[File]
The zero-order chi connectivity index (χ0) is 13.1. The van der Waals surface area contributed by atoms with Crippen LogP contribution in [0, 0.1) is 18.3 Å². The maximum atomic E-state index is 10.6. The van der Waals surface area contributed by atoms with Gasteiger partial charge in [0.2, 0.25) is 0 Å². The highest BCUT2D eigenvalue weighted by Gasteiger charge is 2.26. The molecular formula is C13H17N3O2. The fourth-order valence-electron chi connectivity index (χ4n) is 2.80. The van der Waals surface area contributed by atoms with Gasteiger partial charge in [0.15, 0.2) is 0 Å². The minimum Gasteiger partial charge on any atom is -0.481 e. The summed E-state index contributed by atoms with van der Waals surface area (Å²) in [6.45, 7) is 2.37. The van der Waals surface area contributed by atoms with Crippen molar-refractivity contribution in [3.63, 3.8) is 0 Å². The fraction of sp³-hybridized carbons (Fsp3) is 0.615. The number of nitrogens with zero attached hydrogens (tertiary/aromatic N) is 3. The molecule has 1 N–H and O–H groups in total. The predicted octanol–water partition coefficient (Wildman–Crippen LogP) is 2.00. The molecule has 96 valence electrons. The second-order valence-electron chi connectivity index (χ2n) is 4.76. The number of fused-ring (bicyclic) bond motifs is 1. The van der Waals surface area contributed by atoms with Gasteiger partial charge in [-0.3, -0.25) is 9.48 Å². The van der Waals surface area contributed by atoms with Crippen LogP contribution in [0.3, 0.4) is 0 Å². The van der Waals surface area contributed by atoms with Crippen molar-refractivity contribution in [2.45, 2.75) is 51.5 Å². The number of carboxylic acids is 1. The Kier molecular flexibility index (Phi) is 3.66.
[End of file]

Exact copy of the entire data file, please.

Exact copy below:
The zero-order chi connectivity index (χ0) is 13.1. The van der Waals surface area contributed by atoms with Crippen LogP contribution in [0, 0.1) is 18.3 Å². The maximum atomic E-state index is 10.6. The van der Waals surface area contributed by atoms with Gasteiger partial charge in [0.2, 0.25) is 0 Å². The highest BCUT2D eigenvalue weighted by Gasteiger charge is 2.26. The molecular formula is C13H17N3O2. The fourth-order valence-electron chi connectivity index (χ4n) is 2.80. The van der Waals surface area contributed by atoms with Gasteiger partial charge in [0.15, 0.2) is 0 Å². The minimum Gasteiger partial charge on any atom is -0.481 e. The summed E-state index contributed by atoms with van der Waals surface area (Å²) in [6.45, 7) is 2.37. The van der Waals surface area contributed by atoms with Crippen molar-refractivity contribution in [3.63, 3.8) is 0 Å². The fraction of sp³-hybridized carbons (Fsp3) is 0.615. The number of nitrogens with zero attached hydrogens (tertiary/aromatic N) is 3. The molecule has 1 N–H and O–H groups in total. The predicted octanol–water partition coefficient (Wildman–Crippen LogP) is 2.00. The molecule has 96 valence electrons. The second-order valence-electron chi connectivity index (χ2n) is 4.76. The number of fused-ring (bicyclic) bond motifs is 1. The van der Waals surface area contributed by atoms with Gasteiger partial charge in [-0.3, -0.25) is 9.48 Å². The van der Waals surface area contributed by atoms with Crippen LogP contribution in [0.3, 0.4) is 0 Å². The van der Waals surface area contributed by atoms with Crippen molar-refractivity contribution in [2.45, 2.75) is 51.5 Å². The number of carboxylic acids is 1. The Kier molecular flexibility index (Phi) is 3.66.